Teaching The Movement: A Student's Perspective

Whitman College, Walla Walla Public Schools, and the Southern Poverty Law Center have partnered since 2011 to create Whitman Teaches The Movement. A program which utilizes free Teaching Tolerance materials to prepare students to go into local public school classrooms to creatively teach lessons on the modern American Civil Rights Movement. This year Whitman sent 42 students into 34 classrooms over a 2 week period. For more information on creating a Teach the Movement program on your campus visit the What You Can Do tab on our website.

Story by Whitman Teaches The Movement Volunteer, Katy Wills '16, photos by Matt Banderas


“They’re more scared of you than you are of them,” I kept repeating to myself as I walked down the hallway of my college town’s local high school, heart thumping. I was scared to go into a high school with students in the peak of a judgmental and self-conscious stage of life, but I was trained for the lesson and I felt ready. I was ready to walk into a classroom of engaged students ready to learn and be inspired by an amazing civil rights crusader, Cesar Chavez.

The lesson began with a 39 minute film giving a concise yet detailed overview of the origins of the farmworker rights movement and then transitioned into small group discussions facilitated by student leaders from Whitman College. My partner and I split the class in half and got to work. I settled down with my group of 10 and we went around the circle introducing ourselves and describing an aspect of the film that stood out to each of us. Students were most vocally horrified at the thought that there weren’t bathrooms in the field, but cited the prevalence of pesticide spray and the lack of water and fair pay as disturbing as well. The lesson provided a solid base to understand the gross inequality farm workers faced in the 60s. I was pleased with their ability to relate the racist and classist experiences from the film to what they see in the news today.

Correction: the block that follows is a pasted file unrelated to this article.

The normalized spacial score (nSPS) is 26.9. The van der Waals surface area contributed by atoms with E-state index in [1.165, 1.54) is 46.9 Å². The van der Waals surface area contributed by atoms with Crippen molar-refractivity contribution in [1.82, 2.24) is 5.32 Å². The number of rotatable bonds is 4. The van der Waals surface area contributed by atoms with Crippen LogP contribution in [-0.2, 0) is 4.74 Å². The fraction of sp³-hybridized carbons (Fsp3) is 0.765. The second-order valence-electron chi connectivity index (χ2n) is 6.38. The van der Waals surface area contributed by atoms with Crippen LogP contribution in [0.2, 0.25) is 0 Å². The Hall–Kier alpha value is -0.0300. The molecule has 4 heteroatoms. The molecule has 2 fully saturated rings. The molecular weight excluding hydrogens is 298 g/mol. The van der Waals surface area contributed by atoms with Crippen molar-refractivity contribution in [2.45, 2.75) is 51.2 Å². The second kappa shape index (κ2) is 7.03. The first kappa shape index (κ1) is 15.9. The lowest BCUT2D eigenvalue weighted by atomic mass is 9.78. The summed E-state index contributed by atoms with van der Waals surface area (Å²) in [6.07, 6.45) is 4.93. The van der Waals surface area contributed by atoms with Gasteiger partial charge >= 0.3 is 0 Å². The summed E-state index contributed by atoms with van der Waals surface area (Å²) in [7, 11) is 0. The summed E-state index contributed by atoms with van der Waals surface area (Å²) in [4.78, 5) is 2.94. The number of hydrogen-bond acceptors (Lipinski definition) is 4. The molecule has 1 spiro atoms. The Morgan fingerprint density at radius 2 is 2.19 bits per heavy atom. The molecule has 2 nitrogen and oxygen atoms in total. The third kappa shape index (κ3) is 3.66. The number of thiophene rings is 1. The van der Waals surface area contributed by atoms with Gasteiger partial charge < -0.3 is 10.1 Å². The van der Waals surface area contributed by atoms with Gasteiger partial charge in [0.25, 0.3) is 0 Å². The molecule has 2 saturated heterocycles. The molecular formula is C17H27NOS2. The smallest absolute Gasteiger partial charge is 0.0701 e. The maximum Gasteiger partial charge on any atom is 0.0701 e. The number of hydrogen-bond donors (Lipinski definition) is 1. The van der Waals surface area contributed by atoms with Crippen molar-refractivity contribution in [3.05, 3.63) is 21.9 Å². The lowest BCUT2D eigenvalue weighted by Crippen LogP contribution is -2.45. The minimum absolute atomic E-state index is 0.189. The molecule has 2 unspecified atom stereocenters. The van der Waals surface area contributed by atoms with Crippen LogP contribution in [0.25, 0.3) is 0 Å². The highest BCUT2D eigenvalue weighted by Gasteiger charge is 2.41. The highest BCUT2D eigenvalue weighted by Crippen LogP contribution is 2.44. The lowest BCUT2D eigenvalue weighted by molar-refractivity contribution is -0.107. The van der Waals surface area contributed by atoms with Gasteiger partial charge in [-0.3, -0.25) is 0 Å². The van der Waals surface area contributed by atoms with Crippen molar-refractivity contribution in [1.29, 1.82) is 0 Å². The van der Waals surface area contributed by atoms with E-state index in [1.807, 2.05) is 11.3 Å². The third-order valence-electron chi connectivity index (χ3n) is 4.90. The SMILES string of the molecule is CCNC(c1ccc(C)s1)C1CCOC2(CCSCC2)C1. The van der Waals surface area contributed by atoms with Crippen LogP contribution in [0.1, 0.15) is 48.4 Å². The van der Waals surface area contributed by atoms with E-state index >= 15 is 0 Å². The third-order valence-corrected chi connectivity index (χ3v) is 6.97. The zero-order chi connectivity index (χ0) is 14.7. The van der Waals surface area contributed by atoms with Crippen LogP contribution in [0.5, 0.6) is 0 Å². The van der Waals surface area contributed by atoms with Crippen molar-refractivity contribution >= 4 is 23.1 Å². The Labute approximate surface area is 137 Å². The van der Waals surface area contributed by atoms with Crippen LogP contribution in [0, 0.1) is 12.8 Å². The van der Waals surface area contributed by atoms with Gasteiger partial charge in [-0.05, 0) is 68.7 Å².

I can speak more to my experience than I can to theirs. I spent just over an hour with this group of 14 year olds but I’ve spent 20 years in my own head. While I was sitting in the classroom I made an important realization about my own reasoning for participating in Whitman Teaches the Movement. This opportunity was critical for me because it helped me understand that youth have incredible power. I was inspired by the idea of training a new generation of activists, but while standing in front of 20 awkward, confused, pubescent faces, I realized that I am an integral part of the current generation.

It took me until my third year at Whitman to engage in the important experience of “teaching the movement” because I assumed for two years that it wasn’t my place. As a white, middle-class student at a prestigious college, I found myself uncomfortable with my privilege. I felt it wasn’t okay for me to teach about civil rights to younger students because I’m part of a class of people who have committed monumental crimes of oppression. Teaching the movement was important because it gave me opportunity to stop my personal trend of privilege paralysis and come to terms with my potential as an agent of change.

Teaching the movement is an empowering experience for the teacher and allows the students a change of pace and insight into the passions of those to whom they may look up but I can’t say that their minds were blown. It would be insincere and presumptuous to rave about the 65 minutes I spent in the classroom as a groundbreaking experience for those wily and slightly scary high schoolers; but what I can say is that I planted a seed in their minds and poured a little water on my own.